While Hubbard appreciated the big money when it came, his deep relationship with the musical muse never ceased and became a haunting point. He was terrible as a sell-out. And he was concerned with passing on the legacy to subsequent generations. “In jazz music, we’ve got to get the kids to fill in this gap,” he said. “The music will get weaker, because they don’t have anything to fall back on, unless they go to these cats and find out what was happening, discuss it with them. They need to know about the history. I’m not going to say that I started this music. I started out copying what Clifford Brown played and what Miles played. You’ve got to let people know where you got your shit from.”

He also spoke about a reissue of the famed 1965 Night of the Cookers “showdown” with trumpeter Lee Morgan. “Trumpet battles are more fierce than anything. It’s almost like going in the bullring. You got to say, ok, I’m going to go after this and blow my brains out. No one is going to hurt later. We got up there and both got to blowing on one song, just finding the hidden pocket. I said `hey, man, you got this. Let’s take this out.’ We were just trying to outdo each other. But he played some good music.”

As afternoon yielded to evening, the interview was winding down and I mentioned to him that I had jammed on “Red Clay” as a teenager. “Did you play it in Db or in C?,” he asked, the man with a head still full of music, with or without the help of his mouth. “They wrote it in the fake book in C. Db minor has that blues scale. C minor is a regular old pentatonic sound, but the Db minor, to me, was my religious tone.”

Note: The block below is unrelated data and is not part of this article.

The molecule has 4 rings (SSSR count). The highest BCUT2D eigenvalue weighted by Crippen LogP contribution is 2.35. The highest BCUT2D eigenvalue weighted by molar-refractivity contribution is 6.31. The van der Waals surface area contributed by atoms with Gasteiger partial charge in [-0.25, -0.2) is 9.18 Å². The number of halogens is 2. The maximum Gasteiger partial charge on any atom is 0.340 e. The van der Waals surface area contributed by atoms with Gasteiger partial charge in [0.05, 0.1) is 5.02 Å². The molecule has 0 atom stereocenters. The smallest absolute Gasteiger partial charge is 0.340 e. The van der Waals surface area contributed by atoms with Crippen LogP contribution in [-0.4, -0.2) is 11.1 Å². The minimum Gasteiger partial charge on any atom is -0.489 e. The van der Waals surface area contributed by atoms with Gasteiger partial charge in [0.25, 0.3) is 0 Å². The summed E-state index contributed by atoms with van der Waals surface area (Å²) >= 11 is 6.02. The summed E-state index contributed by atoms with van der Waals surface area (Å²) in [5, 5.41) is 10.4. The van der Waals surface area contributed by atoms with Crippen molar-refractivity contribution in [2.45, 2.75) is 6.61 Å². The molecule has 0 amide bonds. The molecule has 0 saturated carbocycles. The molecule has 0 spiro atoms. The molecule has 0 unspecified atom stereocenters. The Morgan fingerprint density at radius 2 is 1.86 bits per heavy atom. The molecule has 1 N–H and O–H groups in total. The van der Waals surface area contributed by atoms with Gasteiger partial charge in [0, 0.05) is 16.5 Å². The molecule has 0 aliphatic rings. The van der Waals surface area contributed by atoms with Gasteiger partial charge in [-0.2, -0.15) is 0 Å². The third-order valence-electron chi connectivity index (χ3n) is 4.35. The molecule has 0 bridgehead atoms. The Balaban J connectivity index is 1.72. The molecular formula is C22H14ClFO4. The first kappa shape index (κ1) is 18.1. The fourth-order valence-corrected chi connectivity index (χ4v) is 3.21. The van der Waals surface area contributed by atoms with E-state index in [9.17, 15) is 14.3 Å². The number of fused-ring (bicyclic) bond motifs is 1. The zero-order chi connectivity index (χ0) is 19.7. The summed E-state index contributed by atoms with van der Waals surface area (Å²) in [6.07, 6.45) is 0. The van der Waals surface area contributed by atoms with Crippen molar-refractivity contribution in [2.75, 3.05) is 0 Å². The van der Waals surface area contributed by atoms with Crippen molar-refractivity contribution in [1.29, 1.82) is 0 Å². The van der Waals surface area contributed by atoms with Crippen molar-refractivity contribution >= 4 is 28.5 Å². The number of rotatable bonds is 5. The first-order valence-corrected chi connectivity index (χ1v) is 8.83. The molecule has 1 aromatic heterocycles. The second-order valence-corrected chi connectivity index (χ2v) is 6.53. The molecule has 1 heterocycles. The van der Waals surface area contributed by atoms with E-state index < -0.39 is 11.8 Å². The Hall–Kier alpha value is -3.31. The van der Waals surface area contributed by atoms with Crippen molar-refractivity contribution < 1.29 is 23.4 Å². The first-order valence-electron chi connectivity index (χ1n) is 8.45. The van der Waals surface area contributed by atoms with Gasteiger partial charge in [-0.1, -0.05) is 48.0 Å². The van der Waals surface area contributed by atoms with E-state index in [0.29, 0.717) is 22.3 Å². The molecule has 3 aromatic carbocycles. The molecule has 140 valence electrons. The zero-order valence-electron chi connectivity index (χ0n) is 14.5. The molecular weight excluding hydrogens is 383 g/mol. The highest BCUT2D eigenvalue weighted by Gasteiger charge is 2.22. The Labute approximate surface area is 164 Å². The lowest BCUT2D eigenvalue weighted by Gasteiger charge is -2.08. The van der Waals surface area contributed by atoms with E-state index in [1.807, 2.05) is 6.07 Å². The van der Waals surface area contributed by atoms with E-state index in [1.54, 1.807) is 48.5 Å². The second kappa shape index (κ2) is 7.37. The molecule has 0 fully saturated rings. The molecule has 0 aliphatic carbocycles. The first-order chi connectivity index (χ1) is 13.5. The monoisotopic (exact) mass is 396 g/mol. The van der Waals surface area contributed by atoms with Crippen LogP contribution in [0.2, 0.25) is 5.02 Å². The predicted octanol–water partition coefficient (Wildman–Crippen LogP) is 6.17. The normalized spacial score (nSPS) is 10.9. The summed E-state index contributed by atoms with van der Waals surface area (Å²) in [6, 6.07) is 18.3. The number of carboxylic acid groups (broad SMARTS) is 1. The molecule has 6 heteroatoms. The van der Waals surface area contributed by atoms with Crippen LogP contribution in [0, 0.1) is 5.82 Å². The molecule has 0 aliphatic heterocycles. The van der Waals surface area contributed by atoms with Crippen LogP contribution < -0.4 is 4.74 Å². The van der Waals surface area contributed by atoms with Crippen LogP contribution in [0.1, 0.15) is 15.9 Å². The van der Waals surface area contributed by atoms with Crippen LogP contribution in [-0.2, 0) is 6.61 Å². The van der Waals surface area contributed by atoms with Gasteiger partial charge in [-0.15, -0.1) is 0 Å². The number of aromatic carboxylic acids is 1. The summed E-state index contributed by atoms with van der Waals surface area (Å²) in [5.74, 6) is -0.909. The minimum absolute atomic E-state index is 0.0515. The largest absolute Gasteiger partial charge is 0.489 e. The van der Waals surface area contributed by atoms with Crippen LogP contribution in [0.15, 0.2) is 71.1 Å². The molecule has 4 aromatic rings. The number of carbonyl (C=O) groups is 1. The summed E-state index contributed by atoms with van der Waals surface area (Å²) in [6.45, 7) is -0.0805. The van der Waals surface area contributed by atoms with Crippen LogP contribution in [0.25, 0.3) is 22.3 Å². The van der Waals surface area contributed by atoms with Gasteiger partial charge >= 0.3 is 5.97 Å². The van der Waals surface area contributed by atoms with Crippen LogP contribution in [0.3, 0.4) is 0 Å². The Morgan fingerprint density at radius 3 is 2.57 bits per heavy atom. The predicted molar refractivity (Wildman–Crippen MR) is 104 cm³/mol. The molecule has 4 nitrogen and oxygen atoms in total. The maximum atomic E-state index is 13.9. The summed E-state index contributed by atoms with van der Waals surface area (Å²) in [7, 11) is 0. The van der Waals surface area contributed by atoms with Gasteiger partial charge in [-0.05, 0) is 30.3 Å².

A guy gave me that horn (points to a horn) and says `find your center tone’ (hums a low Db). When you find your center, you can hold it. It’s like ‘Trane with his chanting, `ommm.’ I said `what are you, high or something?’ It’s that electrical thing, it resonates. Guys from Tibet and all that do that. It’s got something in it. I did that circular breathing thing, and I haven’t done it since. It scared me to death. It’s supposed to be a form of yoga, mind over matter.”

Of course, that’s just the tail end of a long and inspired story of one of the great ones in jazz.

TO-DOINGS: Santa Barbara’s 2009 jazz concert dance card officially opens next Wednesday at UCSB’s Campbell Hall, in high and historicist style. The Blue Note Records 70th anniversary project is much more than just a record label’s birthday present to itself. Blue Note remains one of the most important archival entities in American cultural life, and is still active and with its dignity more or less intact (a challenge in these lean times in the recording industry). Yes, Norah Jones pays the bills, but the label, on Bruce Lundvall‘s watch, insists on putting out fine albums by, say, Joe Lovano and Bill Charlap-who is the more-than-capable leader of the now touring “Blue Note 7,” also featuring the wondrous Nicholas Payton on trumpet, saxists Ravi Coltrane and Steve Wilson, bassist Peter Washington (also in Charlap’s trio), and drummer Lewis Nash. As heard on the fine album Mosaic: A Celebration of Blue Note Records, the band smokes and muses on revisited and re-arranged themes from the vast Blue Note catalogue.

Let’s not forget that some of Hubbard’s finest work was as a Blue Note artist. History keeps coming back to the head.

(Got e? fringebeat@independent.com.)